In I strolled, glancing around to see what had been messed with, and was shocked to find that only one person had started playing with stuff. The rest sat there quite uncomfortably, uncertain and maybe seemingly slightly annoyed with the lone ranger happily munching M&Ms, and with me for being late.

What did this tell me? It confirmed what I had believed was the second and more important aspect of being a creative person, thus teaching creativity. Self-editing gets in the way. If you’ve attended classes on brainstorming, one thing you will hear is to leave the judge at the door. By nature, we are taught to self-edit. We actually get further in life when we are good self-editors. This is the mechanism that helps us shut up when we should, re-write to improve, re-think to build confidence, re-evaluate to lend certainty. Editing is the re- of all we do, and it’s an integral piece of maturity. 

But it gets in the way of being creative. Rather than re- we should be thinking free-. Free-flowing thinking, free-flowing concepts, free-flowing sketching. You get the picture. To better free- anything, you can’t have any smartass making comments about your free- and you need to feel confident to let your free-freak fly. That’s brainstorming.

  • Leave the self-judge at the proverbial door. Allow yourself to just free-flow. You can always fix it later.

This was another component. I needed to teach this very well-behaved crew how to be a little more willing to jump in, damned the consequences. So, I added a daily brain blizzard to the mix where we were all free to add to ideas. They were given the task or problem ahead of time so they would be ready to. Afterall, your dumb idea may trigger the next genius idea. Let’s throw them all into the pot. You need them all to make great things happen. Which leads me to the next element.

Sometimes, oftentimes, creativity needs fuel to fan the flames. You can’t always be creative in your lone little bubble. You need feedback. You need inspiration that comes from outside of your normal world. You need others to build great ideas. It’s fine to get a start with your own bad-self, but use others to check in.

  • Creativity magic happens when others get in the mix. You can start idea generation solo, and even fine tune it solo, but bring in the people mix along the way for a sounding board.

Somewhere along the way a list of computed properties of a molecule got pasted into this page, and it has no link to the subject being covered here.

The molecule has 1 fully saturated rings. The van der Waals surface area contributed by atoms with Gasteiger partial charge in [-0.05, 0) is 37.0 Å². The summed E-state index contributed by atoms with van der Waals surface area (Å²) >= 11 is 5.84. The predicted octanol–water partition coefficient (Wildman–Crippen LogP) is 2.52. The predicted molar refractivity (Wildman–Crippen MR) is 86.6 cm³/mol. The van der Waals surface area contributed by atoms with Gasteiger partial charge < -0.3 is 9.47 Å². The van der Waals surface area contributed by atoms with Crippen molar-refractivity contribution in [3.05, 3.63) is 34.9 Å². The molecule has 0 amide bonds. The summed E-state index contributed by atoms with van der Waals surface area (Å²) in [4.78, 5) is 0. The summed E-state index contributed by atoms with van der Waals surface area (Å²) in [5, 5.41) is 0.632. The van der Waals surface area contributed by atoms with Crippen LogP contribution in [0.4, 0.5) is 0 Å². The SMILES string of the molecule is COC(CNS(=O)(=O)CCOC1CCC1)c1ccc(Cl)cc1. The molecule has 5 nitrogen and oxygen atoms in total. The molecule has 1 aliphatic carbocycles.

Inspiration is the next piece to this creative puzzle. Similar to bringing fresh eyes in, practice recall on your mental visual catalog. And if you don’t have one, then start. Personally, I’m about color, patterns, texture and draw a great source of inspiration from these literally everywhere. I take photos of interesting textures and color combos, and from time to time I’ll revisit those. Try it, you’ll be amazed how this can un-stick your brain when you are at a loss for where to go next with your piece.

This would be a weekly activity- let’s look around and see what we can find that inspires.

  • Draw on EVERYTHING for potential sources of inspiration, and document things you are intrigued and moved by. 

I also looked at when I felt most creative and did I have any triggers that helped process. Exercise has always helped me with mental clarity, and I suppose that it also helps with my “flow” If I’ve got all the jitters out, and if a bit tired, I tend to have less mental clutter. Getting outside is another big one for me. Two birds with one stone. Get out for a run. Figure out what reduces the mental fuzz, and do more of it. Yoga, meditation, dancing, cycling. It doesn’t matter, only that you determine if clearing your head helps you. I’m guessing it will.

I would love to say that we had a ten minute meditation each class, but students would have left. We chatted about this, rather than practiced it.

Clearly there can be many other means to increasing creativity. The takeaway here, is that yes you can do quite a bit to stimulate that part of you and much to aid in the process along the way. These are a few tried and true ideas. I’d love to hear more if you have some to share!


A few of my preferred creative tools!

Karin Brush Markers 
These are plain FUN! I use them to fill in and when I want a rough edge to my illustrations. They come in every color, but I am particularly fond of the grey pack. get some here

Pigma Micron Pens
You’re not really a doodler unless you have these. buy here

Rainbow Colored Pencils
Because why wouldn’t you want these? here